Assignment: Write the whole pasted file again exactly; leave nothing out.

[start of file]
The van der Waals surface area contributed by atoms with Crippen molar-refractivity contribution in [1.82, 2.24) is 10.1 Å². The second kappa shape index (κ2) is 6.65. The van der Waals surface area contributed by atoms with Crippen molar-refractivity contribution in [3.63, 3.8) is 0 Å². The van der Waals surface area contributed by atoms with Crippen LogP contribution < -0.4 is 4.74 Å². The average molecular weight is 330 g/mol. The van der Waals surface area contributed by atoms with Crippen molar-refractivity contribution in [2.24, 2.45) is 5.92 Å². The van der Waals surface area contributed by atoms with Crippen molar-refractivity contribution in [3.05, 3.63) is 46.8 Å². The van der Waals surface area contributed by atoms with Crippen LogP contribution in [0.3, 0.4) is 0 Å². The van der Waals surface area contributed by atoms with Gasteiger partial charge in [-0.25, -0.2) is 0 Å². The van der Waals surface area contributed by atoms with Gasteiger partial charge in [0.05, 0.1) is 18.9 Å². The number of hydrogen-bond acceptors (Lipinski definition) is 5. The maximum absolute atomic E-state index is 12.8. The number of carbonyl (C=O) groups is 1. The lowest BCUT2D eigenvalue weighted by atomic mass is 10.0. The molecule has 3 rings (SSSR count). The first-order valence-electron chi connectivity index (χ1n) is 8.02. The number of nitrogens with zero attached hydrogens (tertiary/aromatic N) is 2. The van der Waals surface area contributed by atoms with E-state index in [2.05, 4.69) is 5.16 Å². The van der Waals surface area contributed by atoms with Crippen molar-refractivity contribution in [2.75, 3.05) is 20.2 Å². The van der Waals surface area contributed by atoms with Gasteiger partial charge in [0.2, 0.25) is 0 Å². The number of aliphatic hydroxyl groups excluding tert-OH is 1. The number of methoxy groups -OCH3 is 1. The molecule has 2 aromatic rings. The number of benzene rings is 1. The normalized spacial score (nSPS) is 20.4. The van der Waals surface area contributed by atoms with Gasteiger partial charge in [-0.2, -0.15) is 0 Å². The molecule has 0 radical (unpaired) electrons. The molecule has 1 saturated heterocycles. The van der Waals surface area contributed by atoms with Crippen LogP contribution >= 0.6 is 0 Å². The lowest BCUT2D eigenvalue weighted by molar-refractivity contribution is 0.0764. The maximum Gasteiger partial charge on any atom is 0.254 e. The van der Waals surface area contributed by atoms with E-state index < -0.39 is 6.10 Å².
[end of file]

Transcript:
The van der Waals surface area contributed by atoms with Crippen molar-refractivity contribution in [1.82, 2.24) is 10.1 Å². The second kappa shape index (κ2) is 6.65. The van der Waals surface area contributed by atoms with Crippen molar-refractivity contribution in [3.63, 3.8) is 0 Å². The van der Waals surface area contributed by atoms with Crippen LogP contribution < -0.4 is 4.74 Å². The average molecular weight is 330 g/mol. The van der Waals surface area contributed by atoms with Crippen molar-refractivity contribution in [2.24, 2.45) is 5.92 Å². The van der Waals surface area contributed by atoms with Crippen molar-refractivity contribution in [3.05, 3.63) is 46.8 Å². The van der Waals surface area contributed by atoms with Crippen LogP contribution in [0.3, 0.4) is 0 Å². The van der Waals surface area contributed by atoms with Gasteiger partial charge in [-0.25, -0.2) is 0 Å². The van der Waals surface area contributed by atoms with Gasteiger partial charge in [0.05, 0.1) is 18.9 Å². The number of hydrogen-bond acceptors (Lipinski definition) is 5. The maximum absolute atomic E-state index is 12.8. The number of carbonyl (C=O) groups is 1. The lowest BCUT2D eigenvalue weighted by atomic mass is 10.0. The molecule has 3 rings (SSSR count). The first-order valence-electron chi connectivity index (χ1n) is 8.02. The number of nitrogens with zero attached hydrogens (tertiary/aromatic N) is 2. The van der Waals surface area contributed by atoms with E-state index in [2.05, 4.69) is 5.16 Å². The van der Waals surface area contributed by atoms with Crippen molar-refractivity contribution in [2.75, 3.05) is 20.2 Å². The van der Waals surface area contributed by atoms with Gasteiger partial charge in [0.2, 0.25) is 0 Å². The number of aliphatic hydroxyl groups excluding tert-OH is 1. The number of methoxy groups -OCH3 is 1. The molecule has 2 aromatic rings. The number of benzene rings is 1. The normalized spacial score (nSPS) is 20.4. The van der Waals surface area contributed by atoms with Gasteiger partial charge in [-0.2, -0.15) is 0 Å². The molecule has 0 radical (unpaired) electrons. The molecule has 1 saturated heterocycles. The van der Waals surface area contributed by atoms with Crippen LogP contribution >= 0.6 is 0 Å². The lowest BCUT2D eigenvalue weighted by molar-refractivity contribution is 0.0764. The maximum Gasteiger partial charge on any atom is 0.254 e. The van der Waals surface area contributed by atoms with E-state index < -0.39 is 6.10 Å².